Blended Rate

Definition of 'Blended Rate'


1. An interest rate charged on a loan, which is in between a previous rate and the new rate. Blended rates are usually offered through the refinancing of previous loans, and charge a rate that is higher than the old loan's rate but lower than the rate on a new loan.

2. A rate that is calculated for accounting purposes to better understand the debt obligation for several loans with different rates or the revenue from streams of interest income. The blended rate is used to calculate the pooled cost of funds.

Investopedia explains 'Blended Rate'


1. Banks use a blended rate to retain customers and increase loan amounts to proven, creditworthy clients. For example, if a customer currently holds a 7% interest, $75,000 mortgage and wishes to refinance, and the current rate is 9%, the bank might offer a blended rate of 8%. The borrower could then decide to refinance for $145,000 with a blended rate of 8%. He or she would still pay 7% on the initial $75,000, but only 8% on the additional $70,000.

2. The blended rate is used in cost-of-funds accounting to quantify liabilities or investment income on a balance sheet. For example, if a company had two loans, one for $1,000 at 5% and the other for $3,000 at 6% and paid the interest off every month, the $1,000 loan would charge $50 after one year and the $3,000 loan would charge $180. The blended rate would therefore be (50+180)/4000 or 5.75%



comments powered by Disqus
Hot Definitions
  1. XW

    A symbol used to signify that a security is trading ex-warrant. XW is one of many alphabetic qualifiers that act as a shorthand to tell investors key information about a specific security in a stock quote. These qualifiers should not be confused with ticker symbols, some of which, like qualifiers, are just one or two letters.
  2. Quanto Swap

    A swap with varying combinations of interest rate, currency and equity swap features, where payments are based on the movement of two different countries' interest rates. This is also referred to as a differential or "diff" swap.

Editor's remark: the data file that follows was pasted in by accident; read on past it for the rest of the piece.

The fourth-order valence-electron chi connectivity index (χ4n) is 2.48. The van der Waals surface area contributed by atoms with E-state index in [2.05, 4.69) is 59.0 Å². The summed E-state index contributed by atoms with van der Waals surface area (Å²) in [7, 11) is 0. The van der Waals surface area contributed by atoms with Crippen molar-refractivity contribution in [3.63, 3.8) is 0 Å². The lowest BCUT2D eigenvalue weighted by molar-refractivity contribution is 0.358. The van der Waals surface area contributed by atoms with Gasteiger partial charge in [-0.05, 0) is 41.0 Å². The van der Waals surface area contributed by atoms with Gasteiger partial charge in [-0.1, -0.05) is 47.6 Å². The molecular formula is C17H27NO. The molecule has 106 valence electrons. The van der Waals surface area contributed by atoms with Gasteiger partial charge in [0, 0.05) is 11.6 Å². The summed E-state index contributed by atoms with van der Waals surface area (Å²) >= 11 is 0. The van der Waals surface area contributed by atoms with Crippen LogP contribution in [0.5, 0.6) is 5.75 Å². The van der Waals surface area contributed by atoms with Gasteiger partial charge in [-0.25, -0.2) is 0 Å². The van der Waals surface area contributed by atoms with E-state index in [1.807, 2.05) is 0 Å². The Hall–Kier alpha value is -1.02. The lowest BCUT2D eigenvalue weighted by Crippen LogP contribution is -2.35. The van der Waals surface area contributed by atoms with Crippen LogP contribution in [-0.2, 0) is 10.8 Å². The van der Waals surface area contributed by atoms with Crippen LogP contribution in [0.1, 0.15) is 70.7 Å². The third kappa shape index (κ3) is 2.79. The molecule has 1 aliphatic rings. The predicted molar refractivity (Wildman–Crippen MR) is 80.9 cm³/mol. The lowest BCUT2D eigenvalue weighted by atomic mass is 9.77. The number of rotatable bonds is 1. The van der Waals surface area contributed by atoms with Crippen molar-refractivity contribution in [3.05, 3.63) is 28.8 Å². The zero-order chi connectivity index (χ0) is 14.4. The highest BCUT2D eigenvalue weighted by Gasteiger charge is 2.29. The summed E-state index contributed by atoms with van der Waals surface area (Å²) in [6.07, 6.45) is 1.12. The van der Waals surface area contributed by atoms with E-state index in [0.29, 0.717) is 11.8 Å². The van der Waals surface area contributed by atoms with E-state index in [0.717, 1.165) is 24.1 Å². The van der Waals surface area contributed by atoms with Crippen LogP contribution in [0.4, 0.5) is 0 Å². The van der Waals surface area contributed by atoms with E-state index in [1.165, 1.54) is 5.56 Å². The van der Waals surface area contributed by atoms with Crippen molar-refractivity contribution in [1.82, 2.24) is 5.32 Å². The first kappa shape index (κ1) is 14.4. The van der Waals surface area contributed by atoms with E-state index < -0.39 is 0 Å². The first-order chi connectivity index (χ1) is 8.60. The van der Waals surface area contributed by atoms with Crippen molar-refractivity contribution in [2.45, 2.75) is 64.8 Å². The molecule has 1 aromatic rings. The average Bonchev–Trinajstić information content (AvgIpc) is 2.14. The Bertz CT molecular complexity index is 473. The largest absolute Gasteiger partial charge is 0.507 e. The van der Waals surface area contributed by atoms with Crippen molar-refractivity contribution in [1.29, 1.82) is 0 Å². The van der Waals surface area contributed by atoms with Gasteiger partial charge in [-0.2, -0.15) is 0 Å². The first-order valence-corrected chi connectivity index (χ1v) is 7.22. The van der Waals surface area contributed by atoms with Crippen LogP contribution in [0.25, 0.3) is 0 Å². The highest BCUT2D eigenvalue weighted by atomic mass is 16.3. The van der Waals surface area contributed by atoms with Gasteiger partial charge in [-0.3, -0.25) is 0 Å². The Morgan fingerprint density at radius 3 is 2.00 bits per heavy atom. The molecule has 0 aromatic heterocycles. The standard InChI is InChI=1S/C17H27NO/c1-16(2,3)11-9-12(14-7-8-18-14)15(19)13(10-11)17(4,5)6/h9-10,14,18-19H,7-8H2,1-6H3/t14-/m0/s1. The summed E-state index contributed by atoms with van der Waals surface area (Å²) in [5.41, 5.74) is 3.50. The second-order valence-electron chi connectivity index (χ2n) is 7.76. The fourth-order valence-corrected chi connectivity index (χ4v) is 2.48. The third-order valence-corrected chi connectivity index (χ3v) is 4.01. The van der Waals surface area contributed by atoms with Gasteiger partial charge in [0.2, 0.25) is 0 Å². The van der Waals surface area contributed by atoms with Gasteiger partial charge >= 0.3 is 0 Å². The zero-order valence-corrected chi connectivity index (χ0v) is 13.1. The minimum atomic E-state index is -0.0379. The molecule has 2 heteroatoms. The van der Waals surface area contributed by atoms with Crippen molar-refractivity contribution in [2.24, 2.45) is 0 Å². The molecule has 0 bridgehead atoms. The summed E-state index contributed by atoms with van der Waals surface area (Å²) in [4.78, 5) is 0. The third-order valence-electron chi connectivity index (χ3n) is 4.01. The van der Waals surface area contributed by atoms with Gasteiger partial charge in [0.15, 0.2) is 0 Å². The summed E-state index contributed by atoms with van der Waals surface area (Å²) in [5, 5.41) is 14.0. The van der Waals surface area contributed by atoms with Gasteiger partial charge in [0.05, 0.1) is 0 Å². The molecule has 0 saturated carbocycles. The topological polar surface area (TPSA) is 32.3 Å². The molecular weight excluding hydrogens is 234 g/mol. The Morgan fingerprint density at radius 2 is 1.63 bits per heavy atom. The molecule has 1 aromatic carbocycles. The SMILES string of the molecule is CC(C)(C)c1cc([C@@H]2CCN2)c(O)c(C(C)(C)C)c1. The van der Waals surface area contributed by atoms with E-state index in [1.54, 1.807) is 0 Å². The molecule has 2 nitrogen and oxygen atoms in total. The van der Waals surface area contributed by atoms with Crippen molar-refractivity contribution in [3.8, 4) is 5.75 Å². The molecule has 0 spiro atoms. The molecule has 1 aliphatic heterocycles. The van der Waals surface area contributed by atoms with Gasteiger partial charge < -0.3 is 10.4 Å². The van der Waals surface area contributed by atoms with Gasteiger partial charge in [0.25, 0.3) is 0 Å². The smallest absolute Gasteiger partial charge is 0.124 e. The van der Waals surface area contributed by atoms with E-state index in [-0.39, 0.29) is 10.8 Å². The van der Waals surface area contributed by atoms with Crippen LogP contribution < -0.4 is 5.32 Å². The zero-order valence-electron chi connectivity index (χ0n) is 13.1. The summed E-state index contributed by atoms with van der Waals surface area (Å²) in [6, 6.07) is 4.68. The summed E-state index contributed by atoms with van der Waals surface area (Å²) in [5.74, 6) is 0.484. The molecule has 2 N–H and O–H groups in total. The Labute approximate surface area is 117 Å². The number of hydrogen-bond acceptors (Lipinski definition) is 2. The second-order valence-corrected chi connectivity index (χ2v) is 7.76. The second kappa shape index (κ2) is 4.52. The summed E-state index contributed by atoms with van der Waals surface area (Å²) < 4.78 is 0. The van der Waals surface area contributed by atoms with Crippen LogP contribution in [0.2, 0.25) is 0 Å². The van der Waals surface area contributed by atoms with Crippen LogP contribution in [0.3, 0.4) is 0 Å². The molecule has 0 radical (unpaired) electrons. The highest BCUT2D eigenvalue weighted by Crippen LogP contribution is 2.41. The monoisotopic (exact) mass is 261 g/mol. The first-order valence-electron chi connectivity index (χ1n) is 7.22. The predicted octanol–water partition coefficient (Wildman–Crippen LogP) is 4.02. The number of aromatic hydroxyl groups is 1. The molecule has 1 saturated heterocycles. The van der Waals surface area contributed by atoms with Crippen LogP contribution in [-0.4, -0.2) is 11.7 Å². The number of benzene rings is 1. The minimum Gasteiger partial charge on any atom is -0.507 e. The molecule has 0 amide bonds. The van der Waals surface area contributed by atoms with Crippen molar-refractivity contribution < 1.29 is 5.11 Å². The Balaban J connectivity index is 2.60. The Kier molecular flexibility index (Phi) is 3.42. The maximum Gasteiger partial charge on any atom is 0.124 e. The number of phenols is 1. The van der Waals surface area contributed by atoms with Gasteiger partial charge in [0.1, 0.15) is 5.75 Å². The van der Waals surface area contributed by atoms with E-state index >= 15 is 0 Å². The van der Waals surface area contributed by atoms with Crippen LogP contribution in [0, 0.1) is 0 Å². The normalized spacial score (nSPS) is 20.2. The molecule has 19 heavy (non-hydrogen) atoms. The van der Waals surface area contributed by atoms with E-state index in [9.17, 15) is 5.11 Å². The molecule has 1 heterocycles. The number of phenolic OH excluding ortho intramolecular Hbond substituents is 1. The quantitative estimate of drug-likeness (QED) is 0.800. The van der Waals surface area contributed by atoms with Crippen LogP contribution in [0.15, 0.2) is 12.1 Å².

3. Genuine Progress Indicator - GPI

    A metric used to measure the economic growth of a country. It is often considered as a replacement to the more well known gross domestic product (GDP) economic indicator. The GPI indicator takes everything the GDP uses into account, but also adds other figures that represent the cost of the negative effects related to economic activity (such as the cost of crime, cost of ozone depletion and cost of resource depletion, among others).
  4. Accelerated Share Repurchase - ASR

    A specific method by which corporations can repurchase outstanding shares of their stock. The accelerated share repurchase (ASR) is usually accomplished by the corporation purchasing shares of its stock from an investment bank. The investment bank borrows the shares from clients or share lenders and sells them to the company.
  5. Microeconomic Pricing Model

    A model of the way prices are set within a market for a given good. According to this model, prices are set based on the balance of supply and demand in the market. In general, profit incentives are said to resemble an "invisible hand" that guides competing participants to an equilibrium price. The demand curve in this model is determined by consumers attempting to maximize their utility, given their budget.
  6. Centralized Market

    A financial market structure that consists of having all orders routed to one central exchange with no other competing market. The quoted prices of the various securities listed on the exchange represent the only price that is available to investors seeking to buy or sell the specific asset.
Trading Center